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Display wizard can be used to configure your video driver and display settings.
To access the display wizard, go to Control Panel ➜ Display or reboot the system and select "6 Run the Display Wizard" from the boot menu. If you start the display wizard from Control Panel, you will receive the message shown in Figure 8.13a:
If you are not ready to reboot the system, press "No" and restart the Display wizard when you are ready. Once you select "Yes", you will be prompted for your password. The system will then reboot into the display wizard, shown in Figure 8.12b:
This screen can be used to select the desired screen resolution, color depth, and video driver. If you select the "vesa" driver, it will always work but will provide sub-optimal performance. Click on the drop-down menu to select the driver that most closely matches your video card name.
Advanced users can select their monitor's horizontal sync and vertical refresh rate in the "Advanced" tab, seen in Figure 8.12c:
If your computer is connected to two monitors, check the box "Enable Dual-Head support".
Desktop Effects, Compiz, and Compositing
If XFCE is installed, you can enable compositing from any logged in desktop. Go to Control Panel ➜ Window Manager Tweaks ➜ Compositor. If Window Manager Tweaks does not appear in the Control Panel menu, use the desktop selector drop-down menu to select "All" or "XFCE".
In the screen shown in Figure 8.12e, check the "Enable display compositing" box to enable the compositing options.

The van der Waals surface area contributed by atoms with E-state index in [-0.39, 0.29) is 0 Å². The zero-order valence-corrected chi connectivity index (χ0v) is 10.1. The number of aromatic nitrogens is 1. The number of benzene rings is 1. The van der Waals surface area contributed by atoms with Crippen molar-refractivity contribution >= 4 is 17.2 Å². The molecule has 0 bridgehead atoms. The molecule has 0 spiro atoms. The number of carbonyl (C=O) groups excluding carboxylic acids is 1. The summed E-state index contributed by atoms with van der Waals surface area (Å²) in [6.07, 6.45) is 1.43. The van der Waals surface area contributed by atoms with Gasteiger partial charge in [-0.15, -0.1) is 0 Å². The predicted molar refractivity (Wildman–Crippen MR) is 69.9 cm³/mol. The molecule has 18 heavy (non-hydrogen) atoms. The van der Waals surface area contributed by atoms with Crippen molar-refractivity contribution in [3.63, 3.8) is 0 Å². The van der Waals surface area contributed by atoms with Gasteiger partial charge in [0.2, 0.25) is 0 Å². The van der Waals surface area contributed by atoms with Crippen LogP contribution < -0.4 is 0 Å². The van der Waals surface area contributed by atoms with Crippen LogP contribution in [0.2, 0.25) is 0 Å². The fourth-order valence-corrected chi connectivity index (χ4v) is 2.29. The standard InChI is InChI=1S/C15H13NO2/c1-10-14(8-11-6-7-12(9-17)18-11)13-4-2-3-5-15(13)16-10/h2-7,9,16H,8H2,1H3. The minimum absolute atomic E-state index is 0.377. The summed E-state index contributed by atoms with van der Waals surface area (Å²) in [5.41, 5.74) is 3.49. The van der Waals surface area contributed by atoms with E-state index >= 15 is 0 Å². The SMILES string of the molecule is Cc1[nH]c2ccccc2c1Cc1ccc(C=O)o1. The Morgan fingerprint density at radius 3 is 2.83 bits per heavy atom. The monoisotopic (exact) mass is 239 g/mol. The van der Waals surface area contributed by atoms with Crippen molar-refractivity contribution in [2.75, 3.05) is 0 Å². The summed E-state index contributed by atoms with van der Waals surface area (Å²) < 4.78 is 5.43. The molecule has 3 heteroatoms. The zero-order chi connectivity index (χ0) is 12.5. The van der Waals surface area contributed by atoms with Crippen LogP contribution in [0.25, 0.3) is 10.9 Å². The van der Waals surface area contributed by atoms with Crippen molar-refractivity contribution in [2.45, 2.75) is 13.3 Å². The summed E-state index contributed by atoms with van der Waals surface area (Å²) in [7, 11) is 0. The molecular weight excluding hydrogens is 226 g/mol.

If you do not use KDE or XFCE, install Control Panel ➜ Package Manager ➜ Misc ➜ Compiz. Once installed, you can configure Compiz by clicking System ➜ Preferences ➜ CompizConfig Settings Manager while logged into GNOME or by typing ccsm from any desktop. This will open the screen shown in Figure 8.12f.instead using
If you are having problems with your display settings and would like to manually edit /etc/X11/xorg.conf or run Xorg --config, first tell the PC-BSD® system to not automatically start X. You can temporarily stop your current X session and prevent additional sessions from starting by typing this command as the superuser:
This will drop you down to a console where you can try the instructions in theto manually configure and test Xorg. Once you have a configuration that works for you, save it to /etc/X11/xorg.conf, and restart gdm to test the configuration:
If your graphics white-out after a suspend or resume, try running this command as the superuser:
If that fixes the problem, carefully add this line to /etc/sysctl.conf:
If that fixes the problem, add that line to the .xprofile file in your home directory.